Then there were the not-so-good moments, times where pop-star egos reared their ugly heads. But one must not dwell in ugliness and greed. Looking towards the future, things don't actually look that bad. Well ... they do, but there are a couple of rays signifying light at the end of this tunnel.
Speaking of FM stations, their rapid growth is a harbinger of better times ahead. Sadly, the level of on-air personalities has dipped to unimaginable lows. Cutting off songs midway is the new norm. Musical acumen is actually a liability and if you shoot your mouth off too much about how much you know, chances are it won't get you anywhere. But out of all the new jocks (there are respectable names in the crop of senior jocks, many of whom have left the mic), there is really only one chap who actually plays a lot of killer music and doesn't make a total ass of himself on the microphone: Barry on FM 96. But if he continues in this vein, his days are numbered. My advice to him: play plenty of Pappi Chulo and act like the mic is your personal plaything to vent all sorts of emotional details. That'll ensure you have a long, healthy radio shelf-life in Pakistan. In all seriousness, that great Groundskeeper Willy-esque Scottish accent coupled with some genuinely good tunes makes for good radio. A couple more like him and there is hope for radio.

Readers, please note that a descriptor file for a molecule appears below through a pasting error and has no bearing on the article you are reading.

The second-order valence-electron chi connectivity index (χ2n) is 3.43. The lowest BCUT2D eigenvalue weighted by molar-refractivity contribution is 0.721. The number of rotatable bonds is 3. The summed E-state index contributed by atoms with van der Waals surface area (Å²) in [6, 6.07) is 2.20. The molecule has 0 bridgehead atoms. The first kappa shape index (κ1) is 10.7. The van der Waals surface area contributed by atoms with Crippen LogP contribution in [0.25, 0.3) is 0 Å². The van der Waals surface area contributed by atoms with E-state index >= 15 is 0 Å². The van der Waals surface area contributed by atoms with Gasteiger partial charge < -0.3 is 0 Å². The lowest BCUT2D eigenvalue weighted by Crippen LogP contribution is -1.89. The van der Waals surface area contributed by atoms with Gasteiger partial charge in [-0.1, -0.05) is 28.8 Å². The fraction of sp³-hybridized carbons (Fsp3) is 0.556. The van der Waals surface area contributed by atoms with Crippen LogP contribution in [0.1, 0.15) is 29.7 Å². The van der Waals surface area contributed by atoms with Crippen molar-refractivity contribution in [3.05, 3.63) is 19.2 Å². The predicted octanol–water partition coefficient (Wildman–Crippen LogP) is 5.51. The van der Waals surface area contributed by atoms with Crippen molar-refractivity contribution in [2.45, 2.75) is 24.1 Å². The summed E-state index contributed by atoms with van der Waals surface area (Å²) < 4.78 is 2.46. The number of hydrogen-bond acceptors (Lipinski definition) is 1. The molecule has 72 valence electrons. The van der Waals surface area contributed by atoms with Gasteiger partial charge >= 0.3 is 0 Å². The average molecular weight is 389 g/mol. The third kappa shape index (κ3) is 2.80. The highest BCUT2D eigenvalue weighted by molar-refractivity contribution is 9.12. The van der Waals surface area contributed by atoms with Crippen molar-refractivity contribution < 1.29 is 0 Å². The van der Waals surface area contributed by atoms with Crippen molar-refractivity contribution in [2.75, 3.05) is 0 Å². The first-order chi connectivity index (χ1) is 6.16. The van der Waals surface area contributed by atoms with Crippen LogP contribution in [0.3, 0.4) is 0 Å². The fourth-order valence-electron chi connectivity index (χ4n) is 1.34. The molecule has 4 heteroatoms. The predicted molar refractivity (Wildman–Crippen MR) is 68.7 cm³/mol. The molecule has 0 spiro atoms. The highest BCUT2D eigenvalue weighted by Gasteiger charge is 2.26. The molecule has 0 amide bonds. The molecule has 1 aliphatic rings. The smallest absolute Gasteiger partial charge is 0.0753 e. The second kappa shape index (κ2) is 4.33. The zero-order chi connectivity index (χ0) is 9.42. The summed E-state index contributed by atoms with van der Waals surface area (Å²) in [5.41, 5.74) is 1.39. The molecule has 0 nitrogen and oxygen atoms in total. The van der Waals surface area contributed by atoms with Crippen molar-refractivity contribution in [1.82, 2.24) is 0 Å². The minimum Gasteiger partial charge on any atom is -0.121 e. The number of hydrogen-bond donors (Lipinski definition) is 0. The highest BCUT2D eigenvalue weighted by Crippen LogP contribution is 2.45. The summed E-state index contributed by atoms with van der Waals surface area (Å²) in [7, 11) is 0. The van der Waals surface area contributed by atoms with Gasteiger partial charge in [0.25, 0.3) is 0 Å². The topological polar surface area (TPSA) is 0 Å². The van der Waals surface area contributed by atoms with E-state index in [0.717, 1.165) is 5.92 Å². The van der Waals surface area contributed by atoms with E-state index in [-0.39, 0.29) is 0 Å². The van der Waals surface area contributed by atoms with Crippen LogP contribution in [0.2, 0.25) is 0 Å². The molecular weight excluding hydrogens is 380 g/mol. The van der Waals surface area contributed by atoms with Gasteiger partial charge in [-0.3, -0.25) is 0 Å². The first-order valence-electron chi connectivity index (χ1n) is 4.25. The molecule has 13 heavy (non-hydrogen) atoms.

Getting back to musicians, undoubtedly the most refreshing thing I heard all year was a cut from two cats out of Peshawar. Sajid Ghafoor and Zeeshan Parwez have put the NWFP's first city on the map for less sinister reasons. Their song, King of Self, is a beautiful slice of organic house music, with a driving 'boom-thwack-boom' beat and minimalist acoustic guitars to boot. They're getting plenty of airplay on City FM89, and the video is also on the music channels. Bravo. More of this sort of stuff and perhaps we can pump some life back into the Pakistani alternative music.
I'm sure quite a few of you read up on 'Dimebag' Darrell Abbot's grisly murder on December 8. For those who might not have heard, Dime was shot up in a Columbus, Ohio club, by lunatic Nathan Gale, who pumped two slugs into the guitarist's head. Apparently, the 'fan' was angered by the fact that Pantera, of which Dime was a founder-member, had been allegedly broken up by the guitarist. Regardless of who broke what, it seems we slip deeper into the depths of madness with every coming day. The irony in this is that Pantera, despite their considerable talent, often wrote extremely hateful songs targeted at minorities and those who didn't share the band's zealous beliefs. Well, live by the sword, die by the sword. The following lyrics from Pantera's Cemetery Gates best sum up Dimebag's departure from the mortal plane: